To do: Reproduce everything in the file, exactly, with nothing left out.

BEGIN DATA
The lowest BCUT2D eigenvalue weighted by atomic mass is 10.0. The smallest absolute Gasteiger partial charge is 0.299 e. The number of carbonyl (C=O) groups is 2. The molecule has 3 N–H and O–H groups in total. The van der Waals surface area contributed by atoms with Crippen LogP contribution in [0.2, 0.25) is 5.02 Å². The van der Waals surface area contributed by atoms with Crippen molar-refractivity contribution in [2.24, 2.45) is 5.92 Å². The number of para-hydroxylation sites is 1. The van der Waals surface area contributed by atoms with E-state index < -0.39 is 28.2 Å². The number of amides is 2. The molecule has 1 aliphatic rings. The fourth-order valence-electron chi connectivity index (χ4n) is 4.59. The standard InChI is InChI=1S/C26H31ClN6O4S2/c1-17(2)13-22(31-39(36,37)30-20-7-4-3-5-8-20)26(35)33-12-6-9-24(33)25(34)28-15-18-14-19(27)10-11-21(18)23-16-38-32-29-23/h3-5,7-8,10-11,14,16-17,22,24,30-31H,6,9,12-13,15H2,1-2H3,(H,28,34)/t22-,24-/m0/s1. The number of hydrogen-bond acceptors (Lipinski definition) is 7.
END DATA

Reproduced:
The lowest BCUT2D eigenvalue weighted by atomic mass is 10.0. The smallest absolute Gasteiger partial charge is 0.299 e. The number of carbonyl (C=O) groups is 2. The molecule has 3 N–H and O–H groups in total. The van der Waals surface area contributed by atoms with Crippen LogP contribution in [0.2, 0.25) is 5.02 Å². The van der Waals surface area contributed by atoms with Crippen molar-refractivity contribution in [2.24, 2.45) is 5.92 Å². The number of para-hydroxylation sites is 1. The van der Waals surface area contributed by atoms with E-state index < -0.39 is 28.2 Å². The number of amides is 2. The molecule has 1 aliphatic rings. The fourth-order valence-electron chi connectivity index (χ4n) is 4.59. The standard InChI is InChI=1S/C26H31ClN6O4S2/c1-17(2)13-22(31-39(36,37)30-20-7-4-3-5-8-20)26(35)33-12-6-9-24(33)25(34)28-15-18-14-19(27)10-11-21(18)23-16-38-32-29-23/h3-5,7-8,10-11,14,16-17,22,24,30-31H,6,9,12-13,15H2,1-2H3,(H,28,34)/t22-,24-/m0/s1. The number of hydrogen-bond acceptors (Lipinski definition) is 7.